Polydactyly refers to extra digits - in the hand, extra fingers or thumbs. Polydactyly is one of the most common variations on the basic growth pattern of the hand. There are many different forms of polydactyly, ranging from:

• a small extra bump on the side of the hand,

• a finger which widens to end in two fingertips,

• an extra finger which dangles by a thin cord from the hand,

• a hand which looks normal except that it has a thumb and five fingers,

• an infinite number of other variations.

Right hand with exra digit and wide thumb

Usually, when a digit has duplicated, each half is somewhat smaller than usual, and it is common for the joints to angle to the sides, often in mirror image zig zag directions.

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Polydactyly occurs in the womb as a detour on the road to developing just one thumb and four fingers on the hand. In the womb, the new hand starts out in the shape of a paddle, then splits into separate fingers. Sometimes the fingers don't split apart enough, and webbed fingers result: syndactyly. Sometimes a extra split forms and extra fingers result: polydactyly. Syndactyly and polydactyly are about equally common disorders. Combinations of both can occur as well - webbed extra fingers.

It is not due to anything the mother did during pregnancy - it just happens. Sometimes these problems are in the genes and can be passed down generation to generation, but many times there is simply no known explanation.

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The main decision is to decide whether or not to do anything for the problem. Certain types of polydactyly are associated with other birth related problems elsewhere in the body, and it is a good idea to have an evaluation for this reason alone.

Surgery for polydactyly is usually best done in the first few years of life so that the look, feel and function of the corrected hand is the most natural for the child. A hand therapist can help with some problems before and after surgery, tailored to the individual problem and the temperament of the child, but some children proceed through their surgery and recovery without needing therapy.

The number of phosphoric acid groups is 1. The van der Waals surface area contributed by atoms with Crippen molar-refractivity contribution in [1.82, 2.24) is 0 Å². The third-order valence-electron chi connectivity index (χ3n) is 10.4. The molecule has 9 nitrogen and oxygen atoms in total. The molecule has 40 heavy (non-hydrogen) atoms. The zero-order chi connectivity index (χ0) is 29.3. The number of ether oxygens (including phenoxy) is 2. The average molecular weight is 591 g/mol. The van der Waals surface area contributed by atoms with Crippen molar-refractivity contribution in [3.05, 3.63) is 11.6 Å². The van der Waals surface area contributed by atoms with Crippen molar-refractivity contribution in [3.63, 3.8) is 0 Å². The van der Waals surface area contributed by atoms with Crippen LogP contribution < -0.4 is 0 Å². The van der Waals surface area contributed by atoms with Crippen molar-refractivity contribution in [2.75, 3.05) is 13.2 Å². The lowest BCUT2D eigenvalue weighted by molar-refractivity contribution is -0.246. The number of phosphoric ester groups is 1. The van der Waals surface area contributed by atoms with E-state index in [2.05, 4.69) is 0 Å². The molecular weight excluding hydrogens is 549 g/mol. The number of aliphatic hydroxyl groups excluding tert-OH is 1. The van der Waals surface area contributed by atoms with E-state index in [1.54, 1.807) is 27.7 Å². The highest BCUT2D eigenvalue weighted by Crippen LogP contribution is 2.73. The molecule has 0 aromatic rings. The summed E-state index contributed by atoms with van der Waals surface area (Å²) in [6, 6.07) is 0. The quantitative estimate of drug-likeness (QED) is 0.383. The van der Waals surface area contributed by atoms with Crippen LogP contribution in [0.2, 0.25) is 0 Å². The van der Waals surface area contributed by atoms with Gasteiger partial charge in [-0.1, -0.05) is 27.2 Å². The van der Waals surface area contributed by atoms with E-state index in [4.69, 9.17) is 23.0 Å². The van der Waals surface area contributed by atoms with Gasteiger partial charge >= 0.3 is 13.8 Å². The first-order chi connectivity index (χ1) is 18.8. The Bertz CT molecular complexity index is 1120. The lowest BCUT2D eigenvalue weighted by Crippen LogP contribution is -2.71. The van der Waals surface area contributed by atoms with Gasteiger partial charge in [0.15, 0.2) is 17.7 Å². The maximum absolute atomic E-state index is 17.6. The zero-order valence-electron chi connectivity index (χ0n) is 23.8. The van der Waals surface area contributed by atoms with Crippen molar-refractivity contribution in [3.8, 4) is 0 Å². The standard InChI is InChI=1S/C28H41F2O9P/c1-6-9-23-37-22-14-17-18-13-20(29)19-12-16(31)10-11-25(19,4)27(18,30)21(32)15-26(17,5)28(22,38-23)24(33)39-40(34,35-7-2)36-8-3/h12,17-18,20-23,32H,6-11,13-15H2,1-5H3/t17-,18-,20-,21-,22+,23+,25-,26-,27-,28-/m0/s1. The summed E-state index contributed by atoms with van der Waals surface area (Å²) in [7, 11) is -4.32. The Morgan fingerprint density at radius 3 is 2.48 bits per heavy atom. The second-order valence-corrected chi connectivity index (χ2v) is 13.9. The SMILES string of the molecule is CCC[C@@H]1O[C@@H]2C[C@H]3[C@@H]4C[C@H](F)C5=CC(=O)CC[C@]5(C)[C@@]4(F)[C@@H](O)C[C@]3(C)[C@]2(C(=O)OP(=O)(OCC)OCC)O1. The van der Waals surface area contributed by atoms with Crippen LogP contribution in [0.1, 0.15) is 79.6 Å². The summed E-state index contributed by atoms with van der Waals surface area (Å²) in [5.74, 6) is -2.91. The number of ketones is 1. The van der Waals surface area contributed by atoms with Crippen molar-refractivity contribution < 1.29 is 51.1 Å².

Left foot with extra digit (2nd big toe)

The main treatment of polydactyly is surgery to remove the extra parts and more importantly to correct associated problems with what remains. This is sometimes fairly complicated surgery, because there may be variations in all of the structures of the digit which is kept - twisted bones, crooked joints, missing or extra tendons, nerves, and blood vessels. Abnormalities in the fingers which are kept may be more obvious after surgery than before, but with careful planning, a hand surgery specialist will attempt to anticipate and correct these problems at the time of surgery.

After surgery, it is usual to protect the hand in a large bandage for weeks to months, depending on what is done. Surgery done in childhood may need to be adjusted for growth with "touch up" surgery when the child is older. The goals of surgery are to improve the appearance of the hand and to prevent progressive deformity from developing as the child grows. Surgery is generally successful in both of these areas, largely correcting the appearance and social stigmata of congenitalism. In many cases, surgery results in a greatly improved but not perfectly normal appearance, and in some situations a normal appearance can not be expected.

Fortunately, unless there is something particularly eye-catching about the hand (like an extra finger or thumb), what people notice about another person's hand is not the appearance of an individual finger or thumb, but how the person uses their hand. Hiding one's hand actually draws attention to it, and if surgery allows the person to use their hand in a natural, unselfconscious way, many small details, such as a somewhat small thumb, will go unnoticed.

Polydactyly does not generally pose any health risk over time. Surgical treatment is more likely to result in a satisfactory outcome if surgery is done in the first few years of life to give the child the most ability to adapt and accommodate to the changes in their hand. People are less likely to be satisfied with surgery for polydactyly if surgery is delayed past early childhood.

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